We now have multi-layer PET bottles using our design with Stelvin closures in production… lightweight, shatterproof, eco-friendly and BPA-free. We’re also working with two different glass manufacturers to develop our design in glass; it hit a stumbling block on one of the larger production lines last year, but we’ve lately had some breakthroughs, so we’re hopeful.

    We’ve purchased all the molds ourselves, so that is not an additional cost for the manufacturer. We tentatively estimate the cost to a winery for our PET bottles at about US$0.60 a bottle, though that could change for better or worse based on a number of factors.

    In 2011, we had an initial aeration test conducted on an early prototype of our design with a dissolved oxygen meter at CJ Pask winery, which had the necessary lab and equipment to help us out, and the results consistently showed 10-13% higher oxygen levels in the wine poured from our bottles than the wine poured from comparable traditional wine bottles. It’s promising, at least, but far from definitive, I’ll be the first to admit.

    Massey University in New Zealand also began to design formal aeration testing for us shortly thereafter, but the researchers involved ran into significant challenges in coming up with an accurate test because we were only able to provide an early prototype rather than wine professionally bottled in our finished product. We put the test on temporary hold due to some of the challenges that came with using our prototype, but getting some truly definitive and professional research is high on our priority list. We hope that as soon as a winery begins to use our bottle (a few seem very close!) we’ll have a much better chance at an accurate and definitive test.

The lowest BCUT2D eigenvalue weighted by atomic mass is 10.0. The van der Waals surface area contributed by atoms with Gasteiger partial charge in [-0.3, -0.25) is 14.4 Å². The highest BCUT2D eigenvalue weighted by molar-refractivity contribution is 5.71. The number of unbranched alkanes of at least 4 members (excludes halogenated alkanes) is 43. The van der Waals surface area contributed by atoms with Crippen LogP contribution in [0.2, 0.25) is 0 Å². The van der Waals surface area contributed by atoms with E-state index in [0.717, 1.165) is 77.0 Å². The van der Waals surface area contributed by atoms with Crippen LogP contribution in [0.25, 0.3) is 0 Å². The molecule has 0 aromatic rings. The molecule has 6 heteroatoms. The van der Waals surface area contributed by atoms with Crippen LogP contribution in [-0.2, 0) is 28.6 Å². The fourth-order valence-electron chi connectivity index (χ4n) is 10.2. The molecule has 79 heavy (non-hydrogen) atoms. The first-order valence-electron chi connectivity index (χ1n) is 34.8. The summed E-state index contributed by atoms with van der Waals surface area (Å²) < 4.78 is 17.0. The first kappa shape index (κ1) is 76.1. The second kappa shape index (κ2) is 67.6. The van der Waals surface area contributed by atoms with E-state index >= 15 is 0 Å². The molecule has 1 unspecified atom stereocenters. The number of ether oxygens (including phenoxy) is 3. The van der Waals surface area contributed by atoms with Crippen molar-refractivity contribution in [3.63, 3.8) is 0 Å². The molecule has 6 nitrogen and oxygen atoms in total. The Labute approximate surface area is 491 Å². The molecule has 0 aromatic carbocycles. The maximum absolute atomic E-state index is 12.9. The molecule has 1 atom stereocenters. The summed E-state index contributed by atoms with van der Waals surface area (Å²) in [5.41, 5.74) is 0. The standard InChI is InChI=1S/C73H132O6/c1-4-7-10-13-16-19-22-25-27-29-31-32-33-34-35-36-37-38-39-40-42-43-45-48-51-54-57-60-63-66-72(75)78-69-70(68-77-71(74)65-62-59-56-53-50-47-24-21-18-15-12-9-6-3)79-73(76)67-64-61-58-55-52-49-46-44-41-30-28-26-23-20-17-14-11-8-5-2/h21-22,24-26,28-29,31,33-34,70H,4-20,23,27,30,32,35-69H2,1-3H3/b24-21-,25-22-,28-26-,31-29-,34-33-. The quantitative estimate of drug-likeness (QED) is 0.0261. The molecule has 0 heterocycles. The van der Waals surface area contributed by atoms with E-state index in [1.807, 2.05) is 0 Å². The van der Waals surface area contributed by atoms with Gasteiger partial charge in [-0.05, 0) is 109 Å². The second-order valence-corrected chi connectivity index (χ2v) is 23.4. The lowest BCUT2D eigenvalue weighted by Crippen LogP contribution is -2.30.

In addition to the aeration tests, several seniors in Cal Poly’s Wine and Viticulture program are currently conducting market research on Millennial perceptions of the bottle as their capstone project… I’m looking forward to seeing those results, too.

    I really appreciate all the advice the commenters have given on how to test this properly, and I’d love to hear anything else any of you have to share… we’re learning as we go! From the initial tests we’ve done, we have a lot of faith in the aeration produced by our design, and I can’t wait until the project has advanced enough to be able to prove it to anyone who might be (so very rightly) skeptical.

  11. January 10, 2014 at 10:33 am

    This sounds interesting, especially for vintage, tannic reds that do not see micro-oxygenation prior to bottling and see some level of preservative addition.

    A thought: as popular as a new wine can be, bottles will still sit on the shelf for weeks, even months. Increasing the rate of oxygenation, which increases the chance of alcohol being converted into acetic acid (if acetobacter is present), will thus make the wine seem older sooner, or worse, faulty. It would impossible to put a “sell by” date on wine (given vintage, bottle, lot variation). But some long term trials might be informative.